The liberal media is scrambling to figure out if they are under-reporting the seriousness of global warming.
Journalists from left-leaning news sites are meeting in Chattanooga, Tenn., to discuss whether or not they have “blown it” when it comes to global warming coverage and how they can better portray the seriousness of the issue.
The Society of Environmental Journalists will be hosting a meeting on Friday that will discuss the media coverage surrounding global warming, which will include a panel of journalists from left-leaning news sites.
The panel will include: Daniel Grossman, contributing editor, National Geographic News Watch; Katherine Bagley with InsideClimate News; Peter Dykstra with Environmental Health News and The Daily Climate; Joseph Romm with ClimateProgress.org and the chief science editor of the Showtime TV series, “Years of Living Dangerously.”
The description of the panel on global warming and the media reads: “Have We Blown it? The impacts of global warming have been a concern since about 1988. How well has the media done in reporting on this issue? How can it do a better job in the future?”
“Many critics have accused mainstream media of confusing the public by reporting this topic as if the small (and often industry-funded) ‘skeptics’ were as credible as researchers representing the scientific consensus. This phony balance between real scientists and skeptics appears less common now,” the event’s pamphlet reads. “But many people say that journalism is still doing society a disservice, by under-reporting and downplaying the seriousness of the threats of global warming. We’ll look for lessons and advice from people who follow this issue closely.”
Global warming became a hot-button political issue again after President Obama unveiled his plan to curb U.S. greenhouse gas emissions, primarily by capping carbon dioxide emissions from coal-fired power plants.
However, environmentalists and climate journalists have accused the media of whitewashing the issue by not properly conveying the seriousness of the problem and giving global warming “skeptics” air time.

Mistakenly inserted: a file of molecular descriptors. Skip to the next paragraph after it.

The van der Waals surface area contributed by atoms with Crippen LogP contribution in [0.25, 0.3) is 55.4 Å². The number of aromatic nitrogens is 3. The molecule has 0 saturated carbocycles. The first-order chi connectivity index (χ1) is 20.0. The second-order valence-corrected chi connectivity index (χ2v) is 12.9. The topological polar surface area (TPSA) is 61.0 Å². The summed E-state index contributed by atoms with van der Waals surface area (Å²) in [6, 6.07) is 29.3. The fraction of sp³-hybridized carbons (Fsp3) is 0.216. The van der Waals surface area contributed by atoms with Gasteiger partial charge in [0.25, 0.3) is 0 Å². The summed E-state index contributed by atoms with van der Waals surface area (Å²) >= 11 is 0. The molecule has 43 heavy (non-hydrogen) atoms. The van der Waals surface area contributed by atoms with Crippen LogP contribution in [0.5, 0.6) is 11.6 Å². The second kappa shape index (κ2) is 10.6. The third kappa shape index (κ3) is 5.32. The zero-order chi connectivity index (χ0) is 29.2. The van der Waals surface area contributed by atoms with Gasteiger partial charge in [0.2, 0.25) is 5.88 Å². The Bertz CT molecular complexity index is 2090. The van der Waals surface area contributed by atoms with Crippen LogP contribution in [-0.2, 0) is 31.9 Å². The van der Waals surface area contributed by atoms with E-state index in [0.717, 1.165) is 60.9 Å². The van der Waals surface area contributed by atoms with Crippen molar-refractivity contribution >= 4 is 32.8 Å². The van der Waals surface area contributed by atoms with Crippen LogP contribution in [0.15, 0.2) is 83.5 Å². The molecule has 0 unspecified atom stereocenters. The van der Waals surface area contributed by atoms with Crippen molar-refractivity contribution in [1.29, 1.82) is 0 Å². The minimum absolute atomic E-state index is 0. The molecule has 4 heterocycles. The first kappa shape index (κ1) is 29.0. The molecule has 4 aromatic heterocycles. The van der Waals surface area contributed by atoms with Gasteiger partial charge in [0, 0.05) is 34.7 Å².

In April, environmental groups sent a letter to the heads of major news networks, urging them to stop treating the issue as a “two-sided debate” by giving skeptics air time.
“By bringing on climate-denying politicians and pundits, and giving them as much ‘expert’ status as actual climate scientists, the networks perpetuate the false debate that polluter-funded think tanks have instigated to cast doubt on whether we should take action to address the climate crisis at all,” reads a petition from the League of Conservation Voters aimed at the heads of nightly news programs for ABC, CBS and NBC.
The liberal media watchdog Media Matters claims that media outlets have been not been reporting enough about global warming. According to a study by the group, those three major news outlets only aired a combined 12 segments on global warming in 2012 — a year that included heat waves, droughts and Hurricane Sandy.
That could be because the American people aren’t very concerned about global warming, as the economy repeatedly shows up in polls as their biggest concern.
According to the Pew Research Center, only 28 percent of Americans thought stopping global warming should be the president’s top priority in January, down slightly from 30 percent in 2009. Global warming was at the bottom of a list of 21 priorities for this year.
An August Rasmussen poll found that only 35 percent of likely voters think that global warming is a very serious problem. Furthermore, a March Gallup poll found that 64 percent of Americans don’t see global warming as a serious threat in their lifetime.
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